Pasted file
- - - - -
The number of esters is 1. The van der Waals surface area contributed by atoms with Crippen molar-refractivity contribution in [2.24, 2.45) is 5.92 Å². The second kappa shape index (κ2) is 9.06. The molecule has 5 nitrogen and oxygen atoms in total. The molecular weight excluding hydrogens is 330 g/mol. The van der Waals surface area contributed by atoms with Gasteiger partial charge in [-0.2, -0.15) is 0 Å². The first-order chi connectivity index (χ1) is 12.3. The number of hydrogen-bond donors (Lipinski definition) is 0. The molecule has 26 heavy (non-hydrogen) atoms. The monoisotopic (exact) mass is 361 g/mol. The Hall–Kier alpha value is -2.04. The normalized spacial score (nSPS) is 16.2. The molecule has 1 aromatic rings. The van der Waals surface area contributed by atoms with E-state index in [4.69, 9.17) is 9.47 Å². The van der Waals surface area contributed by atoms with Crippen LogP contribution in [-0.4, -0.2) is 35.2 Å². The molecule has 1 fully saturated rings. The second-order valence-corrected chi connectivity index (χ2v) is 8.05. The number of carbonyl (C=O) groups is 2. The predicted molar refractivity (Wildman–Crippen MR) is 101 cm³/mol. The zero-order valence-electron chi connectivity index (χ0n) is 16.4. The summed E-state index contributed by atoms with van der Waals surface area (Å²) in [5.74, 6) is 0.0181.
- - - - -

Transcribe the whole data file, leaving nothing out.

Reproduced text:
The number of esters is 1. The van der Waals surface area contributed by atoms with Crippen molar-refractivity contribution in [2.24, 2.45) is 5.92 Å². The second kappa shape index (κ2) is 9.06. The molecule has 5 nitrogen and oxygen atoms in total. The molecular weight excluding hydrogens is 330 g/mol. The van der Waals surface area contributed by atoms with Gasteiger partial charge in [-0.2, -0.15) is 0 Å². The first-order chi connectivity index (χ1) is 12.3. The number of hydrogen-bond donors (Lipinski definition) is 0. The molecule has 26 heavy (non-hydrogen) atoms. The monoisotopic (exact) mass is 361 g/mol. The Hall–Kier alpha value is -2.04. The normalized spacial score (nSPS) is 16.2. The molecule has 1 aromatic rings. The van der Waals surface area contributed by atoms with E-state index in [4.69, 9.17) is 9.47 Å². The van der Waals surface area contributed by atoms with Crippen LogP contribution in [-0.4, -0.2) is 35.2 Å². The molecule has 1 fully saturated rings. The second-order valence-corrected chi connectivity index (χ2v) is 8.05. The number of carbonyl (C=O) groups is 2. The predicted molar refractivity (Wildman–Crippen MR) is 101 cm³/mol. The zero-order valence-electron chi connectivity index (χ0n) is 16.4. The summed E-state index contributed by atoms with van der Waals surface area (Å²) in [5.74, 6) is 0.0181.